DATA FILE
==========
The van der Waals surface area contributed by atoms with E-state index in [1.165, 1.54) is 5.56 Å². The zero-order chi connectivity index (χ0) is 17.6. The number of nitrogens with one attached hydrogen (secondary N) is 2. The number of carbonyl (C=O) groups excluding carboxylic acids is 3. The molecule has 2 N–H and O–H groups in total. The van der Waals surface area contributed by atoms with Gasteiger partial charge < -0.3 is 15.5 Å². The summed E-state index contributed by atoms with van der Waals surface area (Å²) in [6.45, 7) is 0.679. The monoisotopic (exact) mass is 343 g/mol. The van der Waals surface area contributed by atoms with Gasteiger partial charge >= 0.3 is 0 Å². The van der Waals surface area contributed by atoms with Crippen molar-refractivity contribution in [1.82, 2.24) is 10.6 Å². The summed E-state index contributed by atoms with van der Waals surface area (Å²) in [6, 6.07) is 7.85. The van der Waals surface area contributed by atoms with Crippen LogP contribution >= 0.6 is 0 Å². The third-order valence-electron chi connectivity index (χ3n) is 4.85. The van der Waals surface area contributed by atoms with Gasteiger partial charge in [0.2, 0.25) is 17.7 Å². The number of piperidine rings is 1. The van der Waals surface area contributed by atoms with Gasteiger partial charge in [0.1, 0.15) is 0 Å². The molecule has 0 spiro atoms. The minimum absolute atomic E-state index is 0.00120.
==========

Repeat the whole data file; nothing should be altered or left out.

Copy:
The van der Waals surface area contributed by atoms with E-state index in [1.165, 1.54) is 5.56 Å². The zero-order chi connectivity index (χ0) is 17.6. The number of nitrogens with one attached hydrogen (secondary N) is 2. The number of carbonyl (C=O) groups excluding carboxylic acids is 3. The molecule has 2 N–H and O–H groups in total. The van der Waals surface area contributed by atoms with Gasteiger partial charge < -0.3 is 15.5 Å². The summed E-state index contributed by atoms with van der Waals surface area (Å²) in [6.45, 7) is 0.679. The monoisotopic (exact) mass is 343 g/mol. The van der Waals surface area contributed by atoms with Gasteiger partial charge >= 0.3 is 0 Å². The van der Waals surface area contributed by atoms with Crippen molar-refractivity contribution in [1.82, 2.24) is 10.6 Å². The summed E-state index contributed by atoms with van der Waals surface area (Å²) in [6, 6.07) is 7.85. The van der Waals surface area contributed by atoms with Crippen LogP contribution >= 0.6 is 0 Å². The third-order valence-electron chi connectivity index (χ3n) is 4.85. The van der Waals surface area contributed by atoms with Gasteiger partial charge in [0.2, 0.25) is 17.7 Å². The number of piperidine rings is 1. The van der Waals surface area contributed by atoms with Gasteiger partial charge in [0.1, 0.15) is 0 Å². The molecule has 0 spiro atoms. The minimum absolute atomic E-state index is 0.00120.